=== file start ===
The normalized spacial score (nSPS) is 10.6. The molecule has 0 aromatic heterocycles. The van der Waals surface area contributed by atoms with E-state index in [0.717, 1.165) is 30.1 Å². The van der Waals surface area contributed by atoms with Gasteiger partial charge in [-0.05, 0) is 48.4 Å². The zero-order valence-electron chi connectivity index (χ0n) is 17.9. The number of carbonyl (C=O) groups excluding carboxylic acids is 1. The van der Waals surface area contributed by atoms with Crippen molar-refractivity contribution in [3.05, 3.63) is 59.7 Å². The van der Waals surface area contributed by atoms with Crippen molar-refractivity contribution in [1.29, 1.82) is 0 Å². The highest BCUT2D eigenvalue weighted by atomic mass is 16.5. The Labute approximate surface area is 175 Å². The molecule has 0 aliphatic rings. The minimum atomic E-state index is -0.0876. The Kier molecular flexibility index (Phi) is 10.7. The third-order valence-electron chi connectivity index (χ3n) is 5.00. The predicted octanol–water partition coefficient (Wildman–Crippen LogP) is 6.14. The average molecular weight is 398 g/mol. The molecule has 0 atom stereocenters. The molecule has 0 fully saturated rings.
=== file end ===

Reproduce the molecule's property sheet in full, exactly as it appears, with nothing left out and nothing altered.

The normalized spacial score (nSPS) is 10.6. The molecule has 0 aromatic heterocycles. The van der Waals surface area contributed by atoms with E-state index in [0.717, 1.165) is 30.1 Å². The van der Waals surface area contributed by atoms with Gasteiger partial charge in [-0.05, 0) is 48.4 Å². The zero-order valence-electron chi connectivity index (χ0n) is 17.9. The number of carbonyl (C=O) groups excluding carboxylic acids is 1. The van der Waals surface area contributed by atoms with Crippen molar-refractivity contribution in [3.05, 3.63) is 59.7 Å². The van der Waals surface area contributed by atoms with Crippen molar-refractivity contribution in [1.29, 1.82) is 0 Å². The highest BCUT2D eigenvalue weighted by atomic mass is 16.5. The Labute approximate surface area is 175 Å². The molecule has 0 aliphatic rings. The minimum atomic E-state index is -0.0876. The Kier molecular flexibility index (Phi) is 10.7. The third-order valence-electron chi connectivity index (χ3n) is 5.00. The predicted octanol–water partition coefficient (Wildman–Crippen LogP) is 6.14. The average molecular weight is 398 g/mol. The molecule has 0 atom stereocenters. The molecule has 0 fully saturated rings.